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Young First Nations children in Cape York region get healthy start to life

Published 25 March 2024

First 1,000 Days program strengthens social and emotional wellbeing for families

New program provides targeted support for women and children in the NPA.

First Nations families in the Cape York region are receiving more timely access to care thanks to a new program providing targeted support for women and children in their first 1,000 days. 

The First 1,000 Days Social and Emotional Wellbeing program is funded by Northern Queensland Primary Health Network (NQPHN) and aligns with the Better Health North Queensland (NQ) Alliance First 1,000 Days Framework.  

The program focuses on maternal and child health, and the social and emotional wellbeing of mothers, fathers, carers, and children to help reduce health inequities and ensure all children in the region have a healthy start to life. 

NQPHN Chief Executive Officer Sean Rooney said the first 1,000 days was a critical time in a child’s life, with early experiences being a predictor of health, development, education, and social outcomes, both in childhood and later in life. 

“The first 1,000 days is defined as the period from conception through to a child’s second birthday. During this period, parents and children may receive access to a range of care and supports, including pregnancy care, birthing, post-birth care, and child development,” Mr Rooney said. 

“The program aims to improve health outcomes for First Nations families and communities by providing care coordination and improving access to primary health care, including culturally appropriate mainstream services, while keeping them connected to their community. 

“It allows mothers, fathers, and children to stay in touch with their communities and support systems while they are away to have their babies.” 

Mr Rooney said NQPHN had worked with Aboriginal Community Controlled Health Organisations (ACCHOs), Hospital and Health Services (HHSs), the Department of Education and Early Childhood, Tropical Public Health, the Queensland Aboriginal and Islander Health Council (QAIHC), and digital health organisations from across northern Queensland to collaboratively codesign and develop the new models of care so they are relevant to each community.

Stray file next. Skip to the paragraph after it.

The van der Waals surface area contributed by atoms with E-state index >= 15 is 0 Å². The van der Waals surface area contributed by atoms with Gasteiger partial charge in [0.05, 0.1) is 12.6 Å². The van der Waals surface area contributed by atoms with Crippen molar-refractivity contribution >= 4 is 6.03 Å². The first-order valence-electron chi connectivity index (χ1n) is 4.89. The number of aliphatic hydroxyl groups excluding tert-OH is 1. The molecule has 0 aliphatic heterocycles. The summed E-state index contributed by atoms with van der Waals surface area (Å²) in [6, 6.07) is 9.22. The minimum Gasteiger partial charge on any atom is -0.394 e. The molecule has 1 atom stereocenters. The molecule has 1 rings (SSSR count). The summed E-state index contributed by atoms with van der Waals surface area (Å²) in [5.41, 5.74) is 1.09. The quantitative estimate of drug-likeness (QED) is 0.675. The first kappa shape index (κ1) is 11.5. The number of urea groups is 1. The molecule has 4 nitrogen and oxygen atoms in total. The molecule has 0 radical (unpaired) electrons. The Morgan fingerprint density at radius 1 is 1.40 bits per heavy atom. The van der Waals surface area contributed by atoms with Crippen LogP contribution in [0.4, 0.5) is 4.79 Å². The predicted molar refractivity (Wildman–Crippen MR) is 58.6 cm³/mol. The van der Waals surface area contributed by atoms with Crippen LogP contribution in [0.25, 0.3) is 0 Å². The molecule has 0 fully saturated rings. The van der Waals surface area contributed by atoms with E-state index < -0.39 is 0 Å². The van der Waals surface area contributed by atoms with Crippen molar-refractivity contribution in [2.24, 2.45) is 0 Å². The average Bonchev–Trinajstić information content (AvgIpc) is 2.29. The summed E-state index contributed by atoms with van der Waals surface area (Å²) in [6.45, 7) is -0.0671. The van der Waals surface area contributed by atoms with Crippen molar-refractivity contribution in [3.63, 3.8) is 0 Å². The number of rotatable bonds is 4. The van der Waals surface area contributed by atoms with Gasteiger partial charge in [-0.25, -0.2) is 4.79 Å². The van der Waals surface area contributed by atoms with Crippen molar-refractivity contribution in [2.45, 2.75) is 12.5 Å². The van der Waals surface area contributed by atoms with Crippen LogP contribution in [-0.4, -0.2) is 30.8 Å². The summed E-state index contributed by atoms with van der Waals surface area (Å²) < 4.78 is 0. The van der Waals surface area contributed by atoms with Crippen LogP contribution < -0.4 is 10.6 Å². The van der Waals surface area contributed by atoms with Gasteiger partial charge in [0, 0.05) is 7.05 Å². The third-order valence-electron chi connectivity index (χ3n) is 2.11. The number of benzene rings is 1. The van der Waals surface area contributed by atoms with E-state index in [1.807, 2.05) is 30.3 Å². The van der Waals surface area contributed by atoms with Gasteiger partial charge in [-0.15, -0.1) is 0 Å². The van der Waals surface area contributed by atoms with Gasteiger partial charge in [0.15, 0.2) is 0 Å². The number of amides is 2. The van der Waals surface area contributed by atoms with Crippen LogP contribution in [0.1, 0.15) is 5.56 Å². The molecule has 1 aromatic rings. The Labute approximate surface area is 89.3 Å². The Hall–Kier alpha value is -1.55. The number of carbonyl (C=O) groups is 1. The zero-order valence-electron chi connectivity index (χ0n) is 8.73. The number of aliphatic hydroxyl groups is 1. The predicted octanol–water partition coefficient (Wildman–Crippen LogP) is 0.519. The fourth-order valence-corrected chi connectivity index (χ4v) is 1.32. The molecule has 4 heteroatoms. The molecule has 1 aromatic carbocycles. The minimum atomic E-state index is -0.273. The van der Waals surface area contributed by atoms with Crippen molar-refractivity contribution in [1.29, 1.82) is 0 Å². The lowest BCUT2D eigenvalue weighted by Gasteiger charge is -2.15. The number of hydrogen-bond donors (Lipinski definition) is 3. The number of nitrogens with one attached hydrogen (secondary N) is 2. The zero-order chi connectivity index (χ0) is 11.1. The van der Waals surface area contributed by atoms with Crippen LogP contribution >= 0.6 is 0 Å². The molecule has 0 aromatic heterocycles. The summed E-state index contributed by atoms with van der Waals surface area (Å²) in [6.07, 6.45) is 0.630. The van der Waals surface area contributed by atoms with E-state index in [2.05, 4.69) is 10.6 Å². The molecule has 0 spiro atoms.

In the Cape York region, Northern Peninsula Area Family and Community Services (NPAFACS) is delivering the program and since implementation has co-ordinated care for more than 40 NPA mothers and their young children. 

First 1,000 Days program strengthens social and emotional wellbeing for families in the NPA
An aerial photograph of the five communities of NPA including Bamaga, Seisia, Injinoo, New Mapoon, and Umagico.

NPAFACS Project Manager Health Projects Ugari Nona said children from birth to four years old made up 6.3 per cent of the population in Queensland, but in the NPA region they made up 14.4 per cent of the population.   

“We don’t have birthing facilities in the NPA, so women either go to Cairns, Thursday Island, or Townsville to birth their babies,” Ms Nona said. “This can mean they are away from their communities, sometimes for many weeks, at this crucial time in their family’s lives. 

“When we saw the opportunity to be part of the First 1,000 Days program, we knew it would help ensure that mothers, children, dads, and families had someone watching out for them and linking them to the resources they needed in those early days from birth to a child’s second birthday. 

“Before we started the program, we went into our communities to hear from women about their birth experiences and the social contexts that either helped them and their children thrive, or imposed challenges on them, their babies, and their families.   

“We heard from more than 62 women over eight groups and 19 men over two groups. One of our strongest findings is the importance of sustaining women’s connection to each other during pregnancy and birth, with one of their strongest desires to be able to birth our babies in the Northern Peninsula Area.”   

Meanwhile, Mookai Rosie Bi-Bayan Aboriginal Corporation is supporting Cape York and Torres Strait women, many who may experience difficult births. Mookai Rosie has seen more than 20 women and children from the Cape York and Torres regions through the First 1,000 Days program. 

CEO Theresa Simpson said Mookai Rosie’s integrated team maternity care model would not only be delivered in Cairns, but also into communities. 

“We are very excited to be a part of the wraparound multidisciplinary model that creates a culturally safe and supported environment with comprehensive continuity of care options for our Aboriginal and Torres Strait Islander people,” Ms Simpson said. 

“We are also excited to be able to develop the capacity, capability, and confidence of our Aboriginal and Torres Strait Islander workforce so care provision is safe now and into the future.    

“Our NQPHN-funded mental health practitioners will work with GPs, nurses, midwives, health workers, and healthcare partners to identify a wide range of risk factors contributing to a family’s pregnancy outcomes.  

“Early identification will enable the implementation of codesigned strategies to address these risks, enhancing family health across the first 1,000 days.”  

Mr Rooney said NQPHN was committed to working with First Nations organisations to develop models of care that best supported the needs of their communities. 

The First 1,000 Days program aligns with the NQ First 1,000 Days Framework and the National Strategic Framework for Aboriginal and Torres Strait Islander Peoples’ Mental Health and Social and Emotional Wellbeing 2017–2023. The NQ First 1,000 Days Framework was developed by the Better Health NQ Alliance, including key partner Torres and Cape Hospital and Health Service (TCHHS). 

Last updated: 25 March 2024